Head coach Dan Campbell's assessment of the Detroit Lions before the season didn't leave much wiggle room to expect success in the first year of the new regime of Campbell and GM Brad Holmes.
The Lions had such a narrow margin for success, Campbell said, that they had to be almost perfect to achieve it. That doesn't mean Campbell was giving in. It just meant they had to work hard and rely on young players to win.
What we've learned about the Lions after the first four games is that they are far from perfect. That is evident in their 0-4 won-loss record.
We also learned that as bad as the Lions' performance looked in Sunday's 10-point loss to the Bears, Campbell looked at how the Lions could have won that game.
And with a look back at the first four games, we learned that communication in the secondary to prevent big plays – "explosives" as Campbell calls them, still needs work; and the offensive line that was a strength of the team has not been together for a single snap.
We start with Campbell, and his reflection on how the first four games have gone and if it was tougher than he expected.
"I was preparing for however it fell," he said. "I'm an optimistic person. I have high expectations, but I also understand that things may not go the way you want them to go.
"I'd love to be 4-0. I'm still not discouraged. I still go back to what I said. Even as bad some of the plays that we put on tape yesterday, we were two plays away from wining that game. That's on us.
"We have to learn how to win -- close out some of these drives. And we will. We've got to be better at some of these things.
"I don't have expectations as far as all of a sudden, 'Well, this is harder than I thought it was going to be.' I was prepared either way."
The bright side: Campbell began his weekly press conference Monday with a statement before taking questions.
It was a turnabout on how the Lions could have beaten the Bears.
"We eliminate one explosive on defense, we score one touchdown out of the four times we were down there, we win that game," he said. "You make two more plays, and you're feeling a lot better today.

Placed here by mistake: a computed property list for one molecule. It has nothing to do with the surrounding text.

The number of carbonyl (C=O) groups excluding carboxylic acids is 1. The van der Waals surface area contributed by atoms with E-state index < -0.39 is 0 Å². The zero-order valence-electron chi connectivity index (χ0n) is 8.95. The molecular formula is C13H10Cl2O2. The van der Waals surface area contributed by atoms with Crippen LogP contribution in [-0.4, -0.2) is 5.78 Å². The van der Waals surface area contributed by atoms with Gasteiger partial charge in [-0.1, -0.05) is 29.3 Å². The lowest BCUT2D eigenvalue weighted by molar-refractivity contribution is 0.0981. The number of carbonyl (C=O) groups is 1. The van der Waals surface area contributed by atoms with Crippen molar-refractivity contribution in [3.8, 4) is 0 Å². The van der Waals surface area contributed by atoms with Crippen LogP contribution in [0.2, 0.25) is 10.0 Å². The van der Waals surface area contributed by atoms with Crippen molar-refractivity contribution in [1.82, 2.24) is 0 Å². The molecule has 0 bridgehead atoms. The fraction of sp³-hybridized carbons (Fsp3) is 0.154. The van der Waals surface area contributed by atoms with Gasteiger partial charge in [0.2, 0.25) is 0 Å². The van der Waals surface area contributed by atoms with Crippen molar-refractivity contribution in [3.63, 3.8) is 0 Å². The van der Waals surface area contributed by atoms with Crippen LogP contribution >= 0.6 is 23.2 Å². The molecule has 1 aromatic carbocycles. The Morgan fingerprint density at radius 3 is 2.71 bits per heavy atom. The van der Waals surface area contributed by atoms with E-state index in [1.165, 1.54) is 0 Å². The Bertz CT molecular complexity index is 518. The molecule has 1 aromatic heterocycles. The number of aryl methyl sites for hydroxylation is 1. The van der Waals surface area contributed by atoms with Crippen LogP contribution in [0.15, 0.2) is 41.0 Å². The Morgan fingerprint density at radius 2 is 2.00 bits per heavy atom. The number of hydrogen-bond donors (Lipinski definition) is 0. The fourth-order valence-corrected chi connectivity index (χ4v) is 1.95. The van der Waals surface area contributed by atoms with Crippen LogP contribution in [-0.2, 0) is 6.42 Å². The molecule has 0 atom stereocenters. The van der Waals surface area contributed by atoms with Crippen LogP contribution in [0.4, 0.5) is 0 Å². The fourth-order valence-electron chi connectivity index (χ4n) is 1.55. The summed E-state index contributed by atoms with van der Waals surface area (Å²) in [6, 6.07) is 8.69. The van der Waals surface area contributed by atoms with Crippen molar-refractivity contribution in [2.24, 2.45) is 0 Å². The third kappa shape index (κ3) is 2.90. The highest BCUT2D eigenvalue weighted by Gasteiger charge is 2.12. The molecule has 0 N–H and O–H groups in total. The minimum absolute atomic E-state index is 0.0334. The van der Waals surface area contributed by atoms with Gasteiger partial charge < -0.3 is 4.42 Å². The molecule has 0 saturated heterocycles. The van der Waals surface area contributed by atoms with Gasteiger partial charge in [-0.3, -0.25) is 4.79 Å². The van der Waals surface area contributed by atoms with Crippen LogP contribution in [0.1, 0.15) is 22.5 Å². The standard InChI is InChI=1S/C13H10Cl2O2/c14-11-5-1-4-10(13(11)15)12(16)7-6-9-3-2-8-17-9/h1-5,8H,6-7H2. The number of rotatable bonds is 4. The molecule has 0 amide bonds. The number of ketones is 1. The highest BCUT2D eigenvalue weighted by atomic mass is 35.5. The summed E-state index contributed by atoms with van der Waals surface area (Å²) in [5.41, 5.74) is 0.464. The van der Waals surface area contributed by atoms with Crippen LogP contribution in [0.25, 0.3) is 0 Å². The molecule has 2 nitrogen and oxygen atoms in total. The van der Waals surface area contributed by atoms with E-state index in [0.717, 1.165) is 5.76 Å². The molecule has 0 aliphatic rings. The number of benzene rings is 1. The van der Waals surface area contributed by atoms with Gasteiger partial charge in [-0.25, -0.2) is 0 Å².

"That does not excuse the loss. There's a reason why things happen. But man, you make a couple plays and you feel a lot different today than the way we feel."
"Explosives:" Communication in the secondary was a priority in practice last week to prevent the Bears from dropping a big play. Practice did not make perfect.
Bears rookie quarterback Justin Fields dropped a bomb on the Lions, just as happened in the previous three games.
It started in the opener when 49ers quarterback Jimmy Garoppolo connected with wide receiver Deebo Samuel on a 79-yard TD pass on third and eight in the third quarter to give the Niners a 38-10 lead.
In Week 2 vs. the Packers, quarterback Aaron Rodgers hit wide receiver Davante Adams with a 50-yard pass on third and 12 to keep that possession alive. It ended in a 20-yard TD pass to tight end Robert Tonyan that gave the Packers a 21-17 lead on the way to a 35-17 win.
In the Week 3 crusher vs. the Ravens, quarterback Lamar Jackson hit wide receiver Sammy Watkins with a 36-yard bomb on fourth and 19 to put the Ravens in position for Justin Tucker to attempt a 66-yard field goal. He made it to give the Ravens a 19-17 win.
And Sunday vs. the Bears, Fields connected with wide receiver Darnell Mooney on a 64-yard pass that put the Bears in position to score their second TD on a run by David Montgomery for a 14-0 lead.
O-line, no line: Adjustments had to be made when left tackle Taylor Decker went out with a hand injury sustained in practice the week of the opening game.
On Sunday, Pro Bowl center Frank Ragnow went out in the first half with a toe injury. Evan Brown took Ragnow's spot and is likely to remain there until he returns.